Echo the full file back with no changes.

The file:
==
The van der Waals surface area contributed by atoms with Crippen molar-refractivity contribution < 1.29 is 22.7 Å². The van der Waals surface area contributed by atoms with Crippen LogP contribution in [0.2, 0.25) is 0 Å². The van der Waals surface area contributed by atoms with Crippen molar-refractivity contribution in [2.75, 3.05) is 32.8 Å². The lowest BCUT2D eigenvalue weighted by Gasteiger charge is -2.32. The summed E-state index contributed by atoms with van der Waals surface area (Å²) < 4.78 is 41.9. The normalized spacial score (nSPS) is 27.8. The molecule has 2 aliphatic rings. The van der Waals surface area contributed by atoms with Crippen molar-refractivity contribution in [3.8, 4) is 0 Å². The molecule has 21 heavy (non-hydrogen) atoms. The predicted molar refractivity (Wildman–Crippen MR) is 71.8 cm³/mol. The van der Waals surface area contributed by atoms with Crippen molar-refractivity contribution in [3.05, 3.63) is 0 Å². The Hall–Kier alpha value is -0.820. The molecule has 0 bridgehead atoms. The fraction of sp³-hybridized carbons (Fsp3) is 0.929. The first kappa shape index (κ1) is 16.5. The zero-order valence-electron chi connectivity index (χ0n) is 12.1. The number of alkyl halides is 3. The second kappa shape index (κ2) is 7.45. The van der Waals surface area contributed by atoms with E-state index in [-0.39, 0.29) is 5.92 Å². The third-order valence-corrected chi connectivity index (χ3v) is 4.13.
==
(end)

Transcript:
The van der Waals surface area contributed by atoms with Crippen molar-refractivity contribution < 1.29 is 22.7 Å². The van der Waals surface area contributed by atoms with Crippen LogP contribution in [0.2, 0.25) is 0 Å². The van der Waals surface area contributed by atoms with Crippen molar-refractivity contribution in [2.75, 3.05) is 32.8 Å². The lowest BCUT2D eigenvalue weighted by Gasteiger charge is -2.32. The summed E-state index contributed by atoms with van der Waals surface area (Å²) < 4.78 is 41.9. The normalized spacial score (nSPS) is 27.8. The molecule has 2 aliphatic rings. The van der Waals surface area contributed by atoms with Crippen molar-refractivity contribution in [3.8, 4) is 0 Å². The molecule has 21 heavy (non-hydrogen) atoms. The predicted molar refractivity (Wildman–Crippen MR) is 71.8 cm³/mol. The van der Waals surface area contributed by atoms with Crippen molar-refractivity contribution in [3.05, 3.63) is 0 Å². The Hall–Kier alpha value is -0.820. The molecule has 0 bridgehead atoms. The fraction of sp³-hybridized carbons (Fsp3) is 0.929. The first kappa shape index (κ1) is 16.5. The zero-order valence-electron chi connectivity index (χ0n) is 12.1. The number of alkyl halides is 3. The second kappa shape index (κ2) is 7.45. The van der Waals surface area contributed by atoms with E-state index in [-0.39, 0.29) is 5.92 Å². The third-order valence-corrected chi connectivity index (χ3v) is 4.13.